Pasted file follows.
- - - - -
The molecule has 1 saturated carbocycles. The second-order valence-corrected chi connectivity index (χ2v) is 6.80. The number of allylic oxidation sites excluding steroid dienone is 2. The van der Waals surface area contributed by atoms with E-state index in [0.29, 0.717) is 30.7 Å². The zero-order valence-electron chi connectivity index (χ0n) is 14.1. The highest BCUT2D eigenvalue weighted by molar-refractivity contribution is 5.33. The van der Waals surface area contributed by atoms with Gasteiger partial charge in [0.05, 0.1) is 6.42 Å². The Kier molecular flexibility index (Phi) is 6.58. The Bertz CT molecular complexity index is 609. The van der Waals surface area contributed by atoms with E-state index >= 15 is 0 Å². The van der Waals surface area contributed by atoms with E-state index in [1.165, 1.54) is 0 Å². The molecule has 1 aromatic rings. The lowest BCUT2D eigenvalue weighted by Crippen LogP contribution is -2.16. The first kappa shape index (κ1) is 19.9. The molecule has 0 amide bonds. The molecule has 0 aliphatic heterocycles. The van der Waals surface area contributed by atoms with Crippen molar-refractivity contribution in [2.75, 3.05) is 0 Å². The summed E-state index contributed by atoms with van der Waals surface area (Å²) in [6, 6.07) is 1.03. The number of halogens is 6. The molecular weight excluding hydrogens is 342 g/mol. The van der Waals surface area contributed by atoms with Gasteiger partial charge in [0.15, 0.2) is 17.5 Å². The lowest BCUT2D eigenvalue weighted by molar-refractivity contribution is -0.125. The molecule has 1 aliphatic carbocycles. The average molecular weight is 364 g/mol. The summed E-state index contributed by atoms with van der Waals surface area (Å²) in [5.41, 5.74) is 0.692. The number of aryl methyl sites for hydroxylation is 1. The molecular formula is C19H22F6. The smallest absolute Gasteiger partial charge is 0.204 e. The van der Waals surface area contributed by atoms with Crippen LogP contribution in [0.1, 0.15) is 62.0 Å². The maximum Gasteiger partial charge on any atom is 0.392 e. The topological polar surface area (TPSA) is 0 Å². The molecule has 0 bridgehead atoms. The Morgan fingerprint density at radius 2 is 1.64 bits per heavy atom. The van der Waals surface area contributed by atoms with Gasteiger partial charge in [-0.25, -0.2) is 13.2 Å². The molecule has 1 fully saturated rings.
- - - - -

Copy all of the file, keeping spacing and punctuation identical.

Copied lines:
The molecule has 1 saturated carbocycles. The second-order valence-corrected chi connectivity index (χ2v) is 6.80. The number of allylic oxidation sites excluding steroid dienone is 2. The van der Waals surface area contributed by atoms with E-state index in [0.29, 0.717) is 30.7 Å². The zero-order valence-electron chi connectivity index (χ0n) is 14.1. The highest BCUT2D eigenvalue weighted by molar-refractivity contribution is 5.33. The van der Waals surface area contributed by atoms with Gasteiger partial charge in [0.05, 0.1) is 6.42 Å². The Kier molecular flexibility index (Phi) is 6.58. The Bertz CT molecular complexity index is 609. The van der Waals surface area contributed by atoms with E-state index >= 15 is 0 Å². The van der Waals surface area contributed by atoms with E-state index in [1.165, 1.54) is 0 Å². The molecule has 1 aromatic rings. The lowest BCUT2D eigenvalue weighted by Crippen LogP contribution is -2.16. The first kappa shape index (κ1) is 19.9. The molecule has 0 amide bonds. The molecule has 0 aliphatic heterocycles. The van der Waals surface area contributed by atoms with Crippen molar-refractivity contribution in [2.75, 3.05) is 0 Å². The summed E-state index contributed by atoms with van der Waals surface area (Å²) in [6, 6.07) is 1.03. The number of halogens is 6. The molecular weight excluding hydrogens is 342 g/mol. The van der Waals surface area contributed by atoms with Gasteiger partial charge in [0.15, 0.2) is 17.5 Å². The lowest BCUT2D eigenvalue weighted by molar-refractivity contribution is -0.125. The molecule has 1 aliphatic carbocycles. The average molecular weight is 364 g/mol. The summed E-state index contributed by atoms with van der Waals surface area (Å²) in [5.41, 5.74) is 0.692. The number of aryl methyl sites for hydroxylation is 1. The molecular formula is C19H22F6. The smallest absolute Gasteiger partial charge is 0.204 e. The van der Waals surface area contributed by atoms with Crippen LogP contribution in [0.1, 0.15) is 62.0 Å². The maximum Gasteiger partial charge on any atom is 0.392 e. The topological polar surface area (TPSA) is 0 Å². The molecule has 0 bridgehead atoms. The Morgan fingerprint density at radius 2 is 1.64 bits per heavy atom. The van der Waals surface area contributed by atoms with Gasteiger partial charge in [-0.25, -0.2) is 13.2 Å². The molecule has 1 fully saturated rings.